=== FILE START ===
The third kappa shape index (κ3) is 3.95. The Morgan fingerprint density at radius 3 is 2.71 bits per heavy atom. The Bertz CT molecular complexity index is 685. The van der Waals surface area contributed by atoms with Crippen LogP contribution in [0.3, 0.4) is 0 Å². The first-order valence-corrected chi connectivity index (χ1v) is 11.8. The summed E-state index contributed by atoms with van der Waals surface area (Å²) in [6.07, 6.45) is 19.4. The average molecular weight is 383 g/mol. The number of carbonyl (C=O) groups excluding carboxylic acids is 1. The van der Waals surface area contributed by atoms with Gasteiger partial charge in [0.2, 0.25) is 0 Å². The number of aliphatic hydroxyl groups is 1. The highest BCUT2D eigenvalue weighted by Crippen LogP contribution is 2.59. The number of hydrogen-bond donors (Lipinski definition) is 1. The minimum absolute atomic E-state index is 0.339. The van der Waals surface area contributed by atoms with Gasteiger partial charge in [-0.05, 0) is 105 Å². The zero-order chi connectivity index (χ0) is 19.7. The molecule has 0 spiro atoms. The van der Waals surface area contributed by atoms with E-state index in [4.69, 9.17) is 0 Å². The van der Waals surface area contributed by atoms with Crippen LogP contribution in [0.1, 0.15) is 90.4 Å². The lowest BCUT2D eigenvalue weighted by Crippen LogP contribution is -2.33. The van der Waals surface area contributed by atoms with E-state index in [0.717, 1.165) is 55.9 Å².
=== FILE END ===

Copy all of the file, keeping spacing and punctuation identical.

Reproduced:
The third kappa shape index (κ3) is 3.95. The Morgan fingerprint density at radius 3 is 2.71 bits per heavy atom. The Bertz CT molecular complexity index is 685. The van der Waals surface area contributed by atoms with Crippen LogP contribution in [0.3, 0.4) is 0 Å². The first-order valence-corrected chi connectivity index (χ1v) is 11.8. The summed E-state index contributed by atoms with van der Waals surface area (Å²) in [6.07, 6.45) is 19.4. The average molecular weight is 383 g/mol. The number of carbonyl (C=O) groups excluding carboxylic acids is 1. The van der Waals surface area contributed by atoms with Gasteiger partial charge in [0.2, 0.25) is 0 Å². The number of aliphatic hydroxyl groups is 1. The highest BCUT2D eigenvalue weighted by Crippen LogP contribution is 2.59. The number of hydrogen-bond donors (Lipinski definition) is 1. The minimum absolute atomic E-state index is 0.339. The van der Waals surface area contributed by atoms with Gasteiger partial charge in [-0.05, 0) is 105 Å². The zero-order chi connectivity index (χ0) is 19.7. The molecule has 0 spiro atoms. The van der Waals surface area contributed by atoms with E-state index in [4.69, 9.17) is 0 Å². The van der Waals surface area contributed by atoms with Crippen LogP contribution in [0.1, 0.15) is 90.4 Å². The lowest BCUT2D eigenvalue weighted by Crippen LogP contribution is -2.33. The van der Waals surface area contributed by atoms with E-state index in [0.717, 1.165) is 55.9 Å².